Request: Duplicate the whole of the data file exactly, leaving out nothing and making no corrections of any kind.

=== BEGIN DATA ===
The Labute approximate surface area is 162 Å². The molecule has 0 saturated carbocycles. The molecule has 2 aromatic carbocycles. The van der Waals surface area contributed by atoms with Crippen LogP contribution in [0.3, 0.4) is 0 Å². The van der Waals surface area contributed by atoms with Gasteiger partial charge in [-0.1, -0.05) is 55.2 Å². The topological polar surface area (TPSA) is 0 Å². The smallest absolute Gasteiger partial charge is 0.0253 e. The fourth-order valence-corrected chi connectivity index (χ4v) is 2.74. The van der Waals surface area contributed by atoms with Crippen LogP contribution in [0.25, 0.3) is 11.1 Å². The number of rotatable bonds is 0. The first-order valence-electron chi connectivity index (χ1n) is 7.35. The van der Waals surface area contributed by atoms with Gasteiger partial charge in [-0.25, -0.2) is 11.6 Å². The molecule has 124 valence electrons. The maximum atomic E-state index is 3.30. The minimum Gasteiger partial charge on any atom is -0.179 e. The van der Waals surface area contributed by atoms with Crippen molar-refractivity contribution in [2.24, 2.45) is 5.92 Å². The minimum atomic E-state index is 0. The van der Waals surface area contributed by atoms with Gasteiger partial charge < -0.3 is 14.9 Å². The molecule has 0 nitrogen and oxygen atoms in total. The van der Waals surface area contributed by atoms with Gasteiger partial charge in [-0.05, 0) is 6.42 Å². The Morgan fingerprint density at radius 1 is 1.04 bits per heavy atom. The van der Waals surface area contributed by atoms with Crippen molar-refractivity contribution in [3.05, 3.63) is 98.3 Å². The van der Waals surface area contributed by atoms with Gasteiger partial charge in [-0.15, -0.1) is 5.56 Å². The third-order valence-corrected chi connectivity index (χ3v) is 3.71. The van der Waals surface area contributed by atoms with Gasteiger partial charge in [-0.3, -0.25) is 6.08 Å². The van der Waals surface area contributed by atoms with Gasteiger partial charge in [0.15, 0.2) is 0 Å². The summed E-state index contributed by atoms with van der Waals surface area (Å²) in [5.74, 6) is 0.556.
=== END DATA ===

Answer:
The Labute approximate surface area is 162 Å². The molecule has 0 saturated carbocycles. The molecule has 2 aromatic carbocycles. The van der Waals surface area contributed by atoms with Crippen LogP contribution in [0.3, 0.4) is 0 Å². The van der Waals surface area contributed by atoms with Gasteiger partial charge in [-0.1, -0.05) is 55.2 Å². The topological polar surface area (TPSA) is 0 Å². The smallest absolute Gasteiger partial charge is 0.0253 e. The fourth-order valence-corrected chi connectivity index (χ4v) is 2.74. The van der Waals surface area contributed by atoms with Crippen LogP contribution in [0.25, 0.3) is 11.1 Å². The number of rotatable bonds is 0. The first-order valence-electron chi connectivity index (χ1n) is 7.35. The van der Waals surface area contributed by atoms with Gasteiger partial charge in [-0.25, -0.2) is 11.6 Å². The molecule has 124 valence electrons. The maximum atomic E-state index is 3.30. The minimum Gasteiger partial charge on any atom is -0.179 e. The van der Waals surface area contributed by atoms with Crippen molar-refractivity contribution in [2.24, 2.45) is 5.92 Å². The minimum atomic E-state index is 0. The van der Waals surface area contributed by atoms with Gasteiger partial charge < -0.3 is 14.9 Å². The molecule has 0 nitrogen and oxygen atoms in total. The van der Waals surface area contributed by atoms with Gasteiger partial charge in [-0.05, 0) is 6.42 Å². The Morgan fingerprint density at radius 1 is 1.04 bits per heavy atom. The van der Waals surface area contributed by atoms with Crippen molar-refractivity contribution in [3.05, 3.63) is 98.3 Å². The van der Waals surface area contributed by atoms with Gasteiger partial charge in [-0.15, -0.1) is 5.56 Å². The third-order valence-corrected chi connectivity index (χ3v) is 3.71. The van der Waals surface area contributed by atoms with Gasteiger partial charge in [-0.3, -0.25) is 6.08 Å². The van der Waals surface area contributed by atoms with Gasteiger partial charge in [0.15, 0.2) is 0 Å². The summed E-state index contributed by atoms with van der Waals surface area (Å²) in [5.74, 6) is 0.556.